Onward then.

My next bus ride down the Vietnamese coast brought me to the town of Nha Trang. Laidback, touristy, very very beachy. The weather was perfect, allowing me to play in the clear blue waves until sunset the day of my arrival.

My second day in Nha Trang was spent on a boat trip around a few of the neighboring islands. We were able to snorkel, drink fruity Vietnamese wine while floating about in inner tubes and enjoy entertainment in the form of our our crew's very own boy band (drumset, electric guitar and all).

As an extra bonus, I even met some sweet American girls who were equally crazy about musical theatre, so we played "name that tune" games throughout the day. Selections from Miss Saigon and Spring Awakening featured especially.

Foodwise, eh, Nha Trang's not exactly known for it.

I must admit that after a delicious lunch of clear vegetable soup, fish cooked in a clay pot with tomato sauce and rice...I gave in and had a goat cheese salad for dinner. I know, I know! I promise, it's the only time I've had Western food since I arrived, and, well, it's goat cheese, people! You know how I feel about that. Forgive me?

After basking in the Nha Trang sun, I hopped on yet another overnight bus (they're a staple of travel here) down to Saigon, or Ho Chi Minh City, as it's officially known.

Now, Saigon wasn't particularly inspiring visually. It's a fun, busy, motorbike-filled city like all of the rest, but the architecture's nothing to write home about.

Two of the more memorable visits were to the War Remnants Museum and the Cu Chi Tunnels. The War Remnants Museum talked about the Vietnam War, or the "American War", as it's known here. It's the sort of gut-wrenching experience that's best left without description or outside commentary, but let me just say that propoganda played a role, and my eyes were not dry while walking by the photos of disfigured victims nor the deformed fetuses preserved in formaldehyde on display.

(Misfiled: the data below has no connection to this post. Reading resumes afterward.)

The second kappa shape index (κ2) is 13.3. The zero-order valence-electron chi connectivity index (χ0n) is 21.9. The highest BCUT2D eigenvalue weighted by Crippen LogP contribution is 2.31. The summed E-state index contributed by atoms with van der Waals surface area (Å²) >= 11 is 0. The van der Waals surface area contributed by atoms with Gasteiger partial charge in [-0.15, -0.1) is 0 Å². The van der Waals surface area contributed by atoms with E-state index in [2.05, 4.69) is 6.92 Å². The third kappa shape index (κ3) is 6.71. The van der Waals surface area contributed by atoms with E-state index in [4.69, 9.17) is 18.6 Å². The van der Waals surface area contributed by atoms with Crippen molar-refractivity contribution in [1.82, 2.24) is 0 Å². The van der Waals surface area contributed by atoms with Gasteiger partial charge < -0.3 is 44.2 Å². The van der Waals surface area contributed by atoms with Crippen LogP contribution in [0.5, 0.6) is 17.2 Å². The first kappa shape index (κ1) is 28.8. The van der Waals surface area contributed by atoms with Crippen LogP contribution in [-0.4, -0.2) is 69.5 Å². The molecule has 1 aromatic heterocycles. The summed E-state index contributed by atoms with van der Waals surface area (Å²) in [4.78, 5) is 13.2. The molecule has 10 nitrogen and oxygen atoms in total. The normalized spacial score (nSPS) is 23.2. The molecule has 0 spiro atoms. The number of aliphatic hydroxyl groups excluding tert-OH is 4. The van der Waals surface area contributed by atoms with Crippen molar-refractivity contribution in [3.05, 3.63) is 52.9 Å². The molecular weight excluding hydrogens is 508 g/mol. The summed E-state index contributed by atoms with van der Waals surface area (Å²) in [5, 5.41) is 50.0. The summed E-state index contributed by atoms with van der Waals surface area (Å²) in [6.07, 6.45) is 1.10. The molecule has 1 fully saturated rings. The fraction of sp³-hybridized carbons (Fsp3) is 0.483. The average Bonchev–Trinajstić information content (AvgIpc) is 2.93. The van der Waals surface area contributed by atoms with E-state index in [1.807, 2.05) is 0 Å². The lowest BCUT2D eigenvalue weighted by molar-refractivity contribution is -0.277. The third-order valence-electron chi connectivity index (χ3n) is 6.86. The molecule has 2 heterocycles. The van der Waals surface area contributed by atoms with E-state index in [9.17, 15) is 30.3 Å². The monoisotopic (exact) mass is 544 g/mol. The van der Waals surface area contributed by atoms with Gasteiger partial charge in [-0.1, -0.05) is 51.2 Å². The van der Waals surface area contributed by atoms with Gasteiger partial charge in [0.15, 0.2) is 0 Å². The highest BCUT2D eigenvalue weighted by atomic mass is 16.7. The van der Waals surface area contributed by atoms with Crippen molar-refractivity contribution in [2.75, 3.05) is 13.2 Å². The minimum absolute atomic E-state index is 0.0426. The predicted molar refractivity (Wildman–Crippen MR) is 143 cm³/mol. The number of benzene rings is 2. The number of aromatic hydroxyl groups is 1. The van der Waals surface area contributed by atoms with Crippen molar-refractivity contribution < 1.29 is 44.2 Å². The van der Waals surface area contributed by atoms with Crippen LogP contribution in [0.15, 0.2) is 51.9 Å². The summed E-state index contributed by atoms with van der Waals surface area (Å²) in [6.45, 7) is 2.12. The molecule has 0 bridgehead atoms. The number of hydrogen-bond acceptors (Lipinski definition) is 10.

The Cu Chi Tunnels was possibly even more disturbing, mostly because the tour guide was laughing the entire time that he demonstrated how all of the booby traps left for American soldiers worked.

On the positive side, I had some fabulous food in Saigon. It would be hard not to. I had an authentic version of bun cha, or what we probably know as vermicelli with spring rolls. Fresh rice noodles held up fresh herbs and newly fried spring rolls. On the side was a sweet dipping sauce that I just tossed on top and mixed in. Absolutely delicious, and refreshing when the temperatures are through the roof...which they were every day.

The other interesting things I tried were on the recommendation of a waiter. Since I tend to ask servers back home for their favorite menu items, it's been hard not to be able to while travelling! Happily, this waiter spoke English well enough to understand me and steered me towards another fresh rice noodle dish. This one was interesting, because it involved mixing the typical inside parts of a fresh spring roll (fresh rice noodles, vegetables--cucumber here, herbs) and dipping them into shrimp paste. Tangy, to say the least, but delicious after you got over your initial shock.

After my tangy main course, I decided to even things out a bit with a sweet treat: taro mixed with purple sticky rice, drizzled with coconut milk. I cannot even begin to tell you how delicious it was. Think of a taro bubble tea, take out the tapioca, and substitute in sticky rice and a hint of coconut.

I promise to figure out a way to recreate it at soon as I figure out where to find proper sticky rice and a good method for cooking taro. Too bad I won't have all of my neighborhood San Francisco Asian grocery stores. Guess Houston's Hong Kong Market will have to suffice. Oh, and if you know of any good Asian grocery stores in Chicago, please let me know!